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++Section One: News.
+01: Launch For New National Disability It Network.
A new network of 51 specialist organisations across England have been funded to help local computer users with a disability or learning difficulty to get online and use government services.
The Disability Network initiative has been launched by the national technology access body UK Online Centres ( http://www.ukonlinecentres.com/ ), with specialist learning providers across England receiving funding of £7,500 each to provide training and support to disabled computer users.
Sarah Stabler, network manager at UK Online Centres, told E- Access Bulletin that the learning centres will introduce learners to basic ICT equipment and online resources, and show them what online government services are available which could be of use to them. “For example, a disabled person could register for a blue disability badge online, find out about benefits and support available to them, or use the part of the NHS Choices website with information for people with long-term health problems”, Stabler said.
Some learning providers have used the grant, which runs from 1 April 2012-31 March 2013, to invest in new equipment, such as iPad tablet computers, which allows the organisations to take the technology out to disabled learners, sometimes in their own homes. “The idea is for learners to use the iPad to give them an initial hook on the internet, and then progress on from there. Individuals may choose to then come into a learning centre and take up training on a more formal basis”, said Stabler.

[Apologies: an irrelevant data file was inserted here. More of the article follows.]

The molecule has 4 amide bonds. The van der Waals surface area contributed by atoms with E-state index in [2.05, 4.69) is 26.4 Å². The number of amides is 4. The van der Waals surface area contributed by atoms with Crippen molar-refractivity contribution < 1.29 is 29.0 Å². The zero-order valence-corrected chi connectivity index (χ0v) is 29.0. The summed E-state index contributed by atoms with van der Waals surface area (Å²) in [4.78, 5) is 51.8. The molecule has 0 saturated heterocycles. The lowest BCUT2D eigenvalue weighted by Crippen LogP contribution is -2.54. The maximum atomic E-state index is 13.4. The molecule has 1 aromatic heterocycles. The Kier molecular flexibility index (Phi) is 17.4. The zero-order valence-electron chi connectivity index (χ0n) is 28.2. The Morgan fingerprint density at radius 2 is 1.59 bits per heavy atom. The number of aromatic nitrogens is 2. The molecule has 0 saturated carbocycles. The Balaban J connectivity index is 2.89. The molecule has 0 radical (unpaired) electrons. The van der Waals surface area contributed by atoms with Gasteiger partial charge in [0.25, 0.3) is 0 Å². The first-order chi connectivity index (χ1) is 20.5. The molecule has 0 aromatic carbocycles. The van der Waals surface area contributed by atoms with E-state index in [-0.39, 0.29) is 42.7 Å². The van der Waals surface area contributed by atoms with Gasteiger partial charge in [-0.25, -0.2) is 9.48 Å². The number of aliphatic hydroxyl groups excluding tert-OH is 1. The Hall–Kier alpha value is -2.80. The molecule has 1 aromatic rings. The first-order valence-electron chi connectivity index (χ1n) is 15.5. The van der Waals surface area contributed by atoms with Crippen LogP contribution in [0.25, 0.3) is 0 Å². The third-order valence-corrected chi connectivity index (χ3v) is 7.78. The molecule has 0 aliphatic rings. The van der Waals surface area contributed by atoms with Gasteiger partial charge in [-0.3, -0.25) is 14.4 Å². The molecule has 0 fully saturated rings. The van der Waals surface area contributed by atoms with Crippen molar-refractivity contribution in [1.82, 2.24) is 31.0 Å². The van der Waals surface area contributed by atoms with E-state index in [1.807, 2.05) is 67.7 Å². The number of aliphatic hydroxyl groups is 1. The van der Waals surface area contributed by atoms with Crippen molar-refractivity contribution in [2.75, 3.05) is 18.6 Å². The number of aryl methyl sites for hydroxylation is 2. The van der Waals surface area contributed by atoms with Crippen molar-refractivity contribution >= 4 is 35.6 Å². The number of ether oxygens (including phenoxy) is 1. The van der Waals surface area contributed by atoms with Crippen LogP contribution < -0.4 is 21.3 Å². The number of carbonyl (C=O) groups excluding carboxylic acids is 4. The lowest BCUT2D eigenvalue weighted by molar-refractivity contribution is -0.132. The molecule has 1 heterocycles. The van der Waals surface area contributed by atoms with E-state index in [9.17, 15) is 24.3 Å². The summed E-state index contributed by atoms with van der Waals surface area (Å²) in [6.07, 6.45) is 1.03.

As well as basic ICT skills such as using a mouse and sending emails, some learning centres offer programmes on areas such as using Facebook, studying family history, and digital photography.
“Once we’ve got people online, we can find what the personal hook might be to keep them online. It could be about communication, like using Skype to keep in touch with friends and family”, said Stabler. “What we’re hoping is that the Disability Network makes the end user a little more independent, and opens up access to a range of resources to things that might not otherwise have.”
The learning providers that make up the Disability Network include a range of community and training centres and grassroots organisations, and are all specialists in their field, including several organisations from mental health charity Mind, and centres that focus on assisting deaf learners and learners with mobility issues.
As part of their bid to UK Online Centres, each provider was required to demonstrate their specialist skills and estimate the number of learners they hoped to engage with during the funding period, and how many of those would complete an online basic skills programme, and how many of these learners would progress to using online government services.
UK Online Centres is in the process of looking for new specialist learning providers for the network, as there are still funds available. Interested organisations can email firstname.lastname@example.org for more information.
And you can comment on this story now, on EAB Live: http://www.headstar.com/eablive/?p=730
+02: Price Comparison Sites Excluding Millions, Report Finds.
Four out of five leading price comparison websites surveyed are inaccessible to disabled and elderly users, potentially putting them in breach of the Equality Act 2010, a new report has found.